Build hrs, get a night rating, consider the IMC or MEP rating as a foot in the door to the IR and look to take the exams towards the end of the year if there are signs of an improvement. At the moment, as you will already know i'm sure, there are virtually no jobs for low hrs pilots and even flying instructors are having a tough time. Things will improve on the job market, but at the moment its a matter of timing!

5th Feb 2009, 13:20
Hi All,

Thanks for the continued responses.

I'll be doing ATPL by distance learning and will be aiming to take module 1 exams towards the end of 2009 and module 2 exams around Easter time 2010. That's the plan anyway. There are other factors in play as to why I can't push the exams back any further. By the time I've done CPL/IR (and possibly ME/FI etc.) it's going to be into 2011, by which time I hope the job prospects have improved.


james hepnar
6th Feb 2009, 17:08
Hello all, I got my PPL in August last year im still at college so I cant go straight into my ATPL, however I have been advided to take it easy and just enjoy the PPL and not to go rushing into anything. However im getting to the point now where i am looking to start my ATPL's later this year after enjoying myself last year.

with regards to the 18 month thing I believe you can start revising the ATPL's as soon as you want, there is nothing stoping you walking into Trasnair and revising it at your own leisure, however as soon as you enroll onto a course for example Bournemouth, Cabair, Oxford etc that is when your 18 moth clock begins (after you have sat the 1st exam anyway)

Although slightly off topic I a looking to do my ATPL groundschool with Atlantic Flight Training at Coventry, I have had a look on the forum but can't find out too much about it. does anyone have any feedback about their training, if so it would really help me.

cheers all.

James :ok:

6th Feb 2009, 17:52
James - the 18 month rule was covered earlier in the thread (see post by Alex Whittingham of BGS).

The (official CAA) 18 month clock starts ticking from the sitting of your first exam, not when you enroll on the course.


22nd Aug 2009, 13:39
Hi folks,

Ive actually been thinking about starting my ATPL's now via distance learning and once they are done (in 10 months i hope) I will go to the US to do my PPL/150 hours.

Just wondering what you think about doing ATPL exams before JAA PPL? Has anyone gone this route? The main reasons are

1. Once exams are out of the way I can focus solely on flying without any breaks. JAA PPL/150hrs in US followed directly by JAA CPL/IR in Europe (most likely Spain)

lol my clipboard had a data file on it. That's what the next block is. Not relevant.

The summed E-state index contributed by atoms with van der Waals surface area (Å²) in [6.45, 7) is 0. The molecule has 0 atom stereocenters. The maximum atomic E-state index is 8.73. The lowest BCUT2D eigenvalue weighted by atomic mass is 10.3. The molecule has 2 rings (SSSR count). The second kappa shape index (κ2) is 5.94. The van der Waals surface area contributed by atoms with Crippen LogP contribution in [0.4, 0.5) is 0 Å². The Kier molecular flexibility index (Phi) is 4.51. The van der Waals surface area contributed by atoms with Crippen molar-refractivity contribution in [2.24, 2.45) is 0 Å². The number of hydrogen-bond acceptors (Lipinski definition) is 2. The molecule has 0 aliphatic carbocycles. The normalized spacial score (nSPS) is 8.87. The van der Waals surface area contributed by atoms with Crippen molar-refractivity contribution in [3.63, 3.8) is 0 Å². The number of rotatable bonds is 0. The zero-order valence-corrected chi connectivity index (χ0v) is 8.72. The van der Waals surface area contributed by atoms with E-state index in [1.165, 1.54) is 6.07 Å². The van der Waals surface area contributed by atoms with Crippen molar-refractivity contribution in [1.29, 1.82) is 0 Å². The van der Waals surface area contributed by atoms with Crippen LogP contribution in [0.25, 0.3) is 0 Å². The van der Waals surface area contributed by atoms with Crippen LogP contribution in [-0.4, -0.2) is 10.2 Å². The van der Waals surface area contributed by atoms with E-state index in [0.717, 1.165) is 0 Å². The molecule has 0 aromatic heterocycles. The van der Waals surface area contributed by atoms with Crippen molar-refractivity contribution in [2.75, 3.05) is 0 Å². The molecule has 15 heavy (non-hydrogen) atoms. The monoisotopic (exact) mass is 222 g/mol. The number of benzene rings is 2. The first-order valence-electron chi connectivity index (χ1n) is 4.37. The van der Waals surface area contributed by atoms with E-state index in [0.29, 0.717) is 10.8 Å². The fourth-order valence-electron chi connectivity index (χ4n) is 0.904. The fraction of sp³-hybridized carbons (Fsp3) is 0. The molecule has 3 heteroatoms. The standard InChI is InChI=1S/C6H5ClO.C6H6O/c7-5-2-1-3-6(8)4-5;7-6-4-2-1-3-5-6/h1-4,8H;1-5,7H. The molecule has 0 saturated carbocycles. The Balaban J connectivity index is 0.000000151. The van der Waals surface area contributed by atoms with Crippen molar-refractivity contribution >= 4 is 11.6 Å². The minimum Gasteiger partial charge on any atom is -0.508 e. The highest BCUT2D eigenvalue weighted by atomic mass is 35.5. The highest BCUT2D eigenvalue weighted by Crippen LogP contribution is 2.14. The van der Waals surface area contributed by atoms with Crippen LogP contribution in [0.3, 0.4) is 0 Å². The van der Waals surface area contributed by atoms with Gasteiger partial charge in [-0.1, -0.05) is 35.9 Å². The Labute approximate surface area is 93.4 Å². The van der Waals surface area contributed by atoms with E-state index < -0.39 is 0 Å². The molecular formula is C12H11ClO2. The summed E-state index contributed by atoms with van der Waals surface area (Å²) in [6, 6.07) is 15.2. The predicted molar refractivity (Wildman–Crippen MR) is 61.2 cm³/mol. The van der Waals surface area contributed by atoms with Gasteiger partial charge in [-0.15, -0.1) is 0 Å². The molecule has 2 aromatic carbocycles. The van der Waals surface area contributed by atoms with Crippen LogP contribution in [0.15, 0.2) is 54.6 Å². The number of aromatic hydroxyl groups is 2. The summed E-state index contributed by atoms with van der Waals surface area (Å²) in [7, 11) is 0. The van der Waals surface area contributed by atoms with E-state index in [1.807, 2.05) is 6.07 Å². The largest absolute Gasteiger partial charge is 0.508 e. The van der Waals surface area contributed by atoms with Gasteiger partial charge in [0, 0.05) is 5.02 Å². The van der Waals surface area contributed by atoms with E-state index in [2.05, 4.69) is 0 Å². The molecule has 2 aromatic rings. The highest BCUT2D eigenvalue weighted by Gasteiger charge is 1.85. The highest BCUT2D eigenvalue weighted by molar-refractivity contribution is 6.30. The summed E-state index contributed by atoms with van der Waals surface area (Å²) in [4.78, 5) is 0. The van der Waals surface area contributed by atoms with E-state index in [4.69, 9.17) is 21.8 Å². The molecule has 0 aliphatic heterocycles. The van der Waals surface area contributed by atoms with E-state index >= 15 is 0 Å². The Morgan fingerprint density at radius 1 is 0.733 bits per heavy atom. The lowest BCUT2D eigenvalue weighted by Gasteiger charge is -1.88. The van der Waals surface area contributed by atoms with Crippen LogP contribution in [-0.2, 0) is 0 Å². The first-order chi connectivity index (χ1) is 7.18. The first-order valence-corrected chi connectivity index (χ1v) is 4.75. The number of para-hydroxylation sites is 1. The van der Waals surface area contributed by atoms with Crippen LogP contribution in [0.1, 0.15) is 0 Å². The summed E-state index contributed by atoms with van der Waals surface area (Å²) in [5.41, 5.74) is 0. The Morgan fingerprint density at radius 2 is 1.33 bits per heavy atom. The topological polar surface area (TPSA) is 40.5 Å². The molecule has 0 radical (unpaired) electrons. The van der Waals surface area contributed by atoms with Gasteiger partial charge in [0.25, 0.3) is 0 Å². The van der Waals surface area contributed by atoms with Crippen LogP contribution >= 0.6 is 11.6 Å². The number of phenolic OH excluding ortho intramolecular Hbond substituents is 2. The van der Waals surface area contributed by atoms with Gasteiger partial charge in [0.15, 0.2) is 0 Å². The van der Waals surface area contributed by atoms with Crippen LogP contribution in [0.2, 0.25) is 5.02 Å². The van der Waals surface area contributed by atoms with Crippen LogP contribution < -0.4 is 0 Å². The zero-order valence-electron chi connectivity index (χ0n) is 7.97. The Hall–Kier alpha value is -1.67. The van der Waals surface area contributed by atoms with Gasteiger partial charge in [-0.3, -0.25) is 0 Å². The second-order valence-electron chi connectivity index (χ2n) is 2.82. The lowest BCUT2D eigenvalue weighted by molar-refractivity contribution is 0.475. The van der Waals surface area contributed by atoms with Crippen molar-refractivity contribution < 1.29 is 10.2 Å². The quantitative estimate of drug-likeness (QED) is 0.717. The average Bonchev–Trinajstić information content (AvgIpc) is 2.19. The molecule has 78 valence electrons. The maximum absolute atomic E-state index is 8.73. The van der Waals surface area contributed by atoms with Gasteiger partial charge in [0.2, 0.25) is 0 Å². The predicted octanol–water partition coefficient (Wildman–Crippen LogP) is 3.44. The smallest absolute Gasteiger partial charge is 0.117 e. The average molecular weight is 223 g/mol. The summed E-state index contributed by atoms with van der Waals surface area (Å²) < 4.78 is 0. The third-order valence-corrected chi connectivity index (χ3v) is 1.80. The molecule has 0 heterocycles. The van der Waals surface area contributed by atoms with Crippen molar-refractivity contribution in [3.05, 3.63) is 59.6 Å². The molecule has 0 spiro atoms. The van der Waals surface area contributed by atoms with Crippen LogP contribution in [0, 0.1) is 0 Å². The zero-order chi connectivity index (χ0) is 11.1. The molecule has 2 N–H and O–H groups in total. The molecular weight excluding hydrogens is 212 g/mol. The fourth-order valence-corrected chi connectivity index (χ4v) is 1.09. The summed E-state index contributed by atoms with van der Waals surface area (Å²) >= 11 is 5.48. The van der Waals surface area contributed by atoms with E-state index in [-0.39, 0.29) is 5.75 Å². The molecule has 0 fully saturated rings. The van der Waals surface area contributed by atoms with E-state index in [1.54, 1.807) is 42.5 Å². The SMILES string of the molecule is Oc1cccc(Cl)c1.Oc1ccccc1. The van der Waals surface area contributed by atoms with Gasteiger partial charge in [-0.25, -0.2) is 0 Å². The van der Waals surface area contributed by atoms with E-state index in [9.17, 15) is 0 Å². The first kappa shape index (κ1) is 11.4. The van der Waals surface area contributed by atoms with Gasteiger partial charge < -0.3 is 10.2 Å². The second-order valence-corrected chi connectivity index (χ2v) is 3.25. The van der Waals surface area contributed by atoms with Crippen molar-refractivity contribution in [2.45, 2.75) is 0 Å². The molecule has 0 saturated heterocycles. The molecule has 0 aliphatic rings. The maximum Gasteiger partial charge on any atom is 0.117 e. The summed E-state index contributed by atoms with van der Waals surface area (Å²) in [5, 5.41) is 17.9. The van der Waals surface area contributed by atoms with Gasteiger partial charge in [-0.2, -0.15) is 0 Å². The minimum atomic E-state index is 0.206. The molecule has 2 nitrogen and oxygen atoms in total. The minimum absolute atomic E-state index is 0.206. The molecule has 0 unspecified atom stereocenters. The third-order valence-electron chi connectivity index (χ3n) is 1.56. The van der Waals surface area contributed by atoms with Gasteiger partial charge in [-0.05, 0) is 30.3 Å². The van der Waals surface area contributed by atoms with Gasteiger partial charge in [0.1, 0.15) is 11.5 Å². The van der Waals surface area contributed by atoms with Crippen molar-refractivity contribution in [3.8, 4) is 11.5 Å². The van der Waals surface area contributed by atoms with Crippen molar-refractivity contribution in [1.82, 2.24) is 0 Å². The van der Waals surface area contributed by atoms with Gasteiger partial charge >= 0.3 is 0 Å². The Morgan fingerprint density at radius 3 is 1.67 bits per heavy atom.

2. I can hour build in the US rather than Ireland saving a lot of €s
3. I can work a little during my 10 months of study to save some cash for my licences.

Thanks a lot

22nd Aug 2009, 14:18
As far as I know the only pre-requisite for starting the ATPL exams is a PPL. So I think you have to do the one before the other.

Happy to be corrected on this if I'm wrong.



22nd Aug 2009, 14:23
Just wondering what you think about doing ATPL exams before JAA PPL? Has anyone gone this route?

You cannot do this.

There are only two qualifications required to start an approved JAR ATPL THeory Course. These are.

1. You must have an ICAO PPL.
2. You must be able to pay for the course.

If the CAA find that you have started a course before obtaining your PPL they will often get very shirty.

I am aware of one student who started his ATPL ground school having completed his PPL exams, PPL flight training and skills test and applied for his PPL.

But he had not actually received his PPL. There was a delay in processing the application and when the CAA found that he had started the ATPL course with having been issued a PPL, they threatened to declare all of his ATPL training invalid. It took a lot of arguing to change their minds.

I have also known other occasions when the CAA have been asked if it would be OK for a student to start the ATPL course while his/her PPL application was being processed and they have agreed. But even when they are in their best of moods, they will never agree to let a student start the ATPL course before he/she has qualified for the PPL.......Unless of course the student is on an Integrated course, in which case they will never get a PPL at all.